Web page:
Christensen in Springs, New York, 1989

      In a number of works of 1968 and 1969, Christensen followed this objective, blending a variety of the spray gun methods he had explored previously into individual works, resulting in some of his most vibrant and exuberant paintings. Often laying large canvases on the floor, he now created colored backgrounds using staining or spraying. In this aspect of his art, he evoked Morris Louis’s Florals, as he allowed the paint to soak into the surface. He then hung his canvases on his studio walls, and setting up a series of ladders, he arranged a kind of obstacle course that he swung amongst to create looping linear patterns. In these, he explored the rhythmic and counterpoint relationships of the moving spray. He felt a connection between painting and music, and it is not surprising that he often listened to jazz while working. He would later describe his work overall as expressing “the harmonious turbulence of the universe,” a mantra that fits the feeling in his freeform sprays of a metaphysical experience of the movements of celestial forces.4 John Gruen wrote of these looped sprays in 1969 in an article in New York Magazine entitled “The Whoosh Is the Work.” He stated: “Christensen’s bands of light seem to move in an aura of soft and diffuse atmospheric space. The sense of motion is abetted by the subtle modulation of color, while the over-all feeling of airiness and suspension gives the created patterns a sense of endlessness and continuity.”5 In an article in Art in America in 1969, Grace Glueck noted that Christensen had cited Matisse as one possibility for his derivation, a source that can be readily seen in the joy of line and color in these paintings.6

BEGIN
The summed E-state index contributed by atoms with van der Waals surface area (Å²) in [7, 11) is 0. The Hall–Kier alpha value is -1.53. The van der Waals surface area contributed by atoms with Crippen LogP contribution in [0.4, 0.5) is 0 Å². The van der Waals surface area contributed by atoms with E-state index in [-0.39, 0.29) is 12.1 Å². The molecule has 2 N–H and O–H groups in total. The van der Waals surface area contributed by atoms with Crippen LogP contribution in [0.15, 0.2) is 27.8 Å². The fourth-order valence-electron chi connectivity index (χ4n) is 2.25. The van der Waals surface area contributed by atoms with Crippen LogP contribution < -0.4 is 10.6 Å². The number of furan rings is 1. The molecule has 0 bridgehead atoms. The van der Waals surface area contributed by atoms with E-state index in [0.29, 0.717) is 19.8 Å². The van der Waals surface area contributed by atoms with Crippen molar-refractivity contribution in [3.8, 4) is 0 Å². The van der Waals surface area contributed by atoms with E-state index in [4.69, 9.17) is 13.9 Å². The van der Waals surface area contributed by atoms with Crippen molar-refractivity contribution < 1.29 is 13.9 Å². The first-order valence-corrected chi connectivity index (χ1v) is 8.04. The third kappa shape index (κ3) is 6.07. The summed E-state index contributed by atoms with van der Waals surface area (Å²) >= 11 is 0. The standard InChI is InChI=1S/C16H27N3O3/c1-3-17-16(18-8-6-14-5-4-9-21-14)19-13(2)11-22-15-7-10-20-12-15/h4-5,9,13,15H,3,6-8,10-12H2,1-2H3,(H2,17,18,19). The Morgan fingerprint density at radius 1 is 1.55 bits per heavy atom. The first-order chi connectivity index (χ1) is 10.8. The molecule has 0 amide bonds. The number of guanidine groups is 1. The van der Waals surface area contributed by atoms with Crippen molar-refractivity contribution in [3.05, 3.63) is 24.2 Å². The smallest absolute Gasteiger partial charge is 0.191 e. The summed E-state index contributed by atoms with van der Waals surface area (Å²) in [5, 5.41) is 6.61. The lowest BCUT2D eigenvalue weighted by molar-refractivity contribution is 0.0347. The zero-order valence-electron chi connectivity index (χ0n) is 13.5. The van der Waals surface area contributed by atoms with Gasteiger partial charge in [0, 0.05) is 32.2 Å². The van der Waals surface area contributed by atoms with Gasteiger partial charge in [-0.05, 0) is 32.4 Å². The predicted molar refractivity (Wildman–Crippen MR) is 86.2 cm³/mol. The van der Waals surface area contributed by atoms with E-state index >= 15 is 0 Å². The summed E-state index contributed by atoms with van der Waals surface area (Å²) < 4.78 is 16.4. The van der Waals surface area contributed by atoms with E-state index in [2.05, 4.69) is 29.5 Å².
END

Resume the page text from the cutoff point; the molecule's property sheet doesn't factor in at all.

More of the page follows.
In canvases such as Serpens, among Christensen’s largest, the lines play against the surface while zones of color convey a sense of translucency. This illusion of depth was not necessarily intended by Christensen; at the same time, he did not feel a commitment to eradicate or exploit it just to make a point, as what he sought primarily in his art was a midpoint between his own vision and the spontaneity that occurred as he worked. As Marjorie Welish wrote in a review of his solo show of May 1969 at André Emmerich Gallery: “The appeal of Christensen’s work is in the delicacy of perception which hovers between the sensuous and the formal in the control of lighted color, slightly offbeat in harmony.”7 Chino may be one of Christensen’s most recombinatory works, as he doubled back to the vertical bars of the previous year but made them float like hallucinations against emulsions of hazy spray that have an optical ambiguity.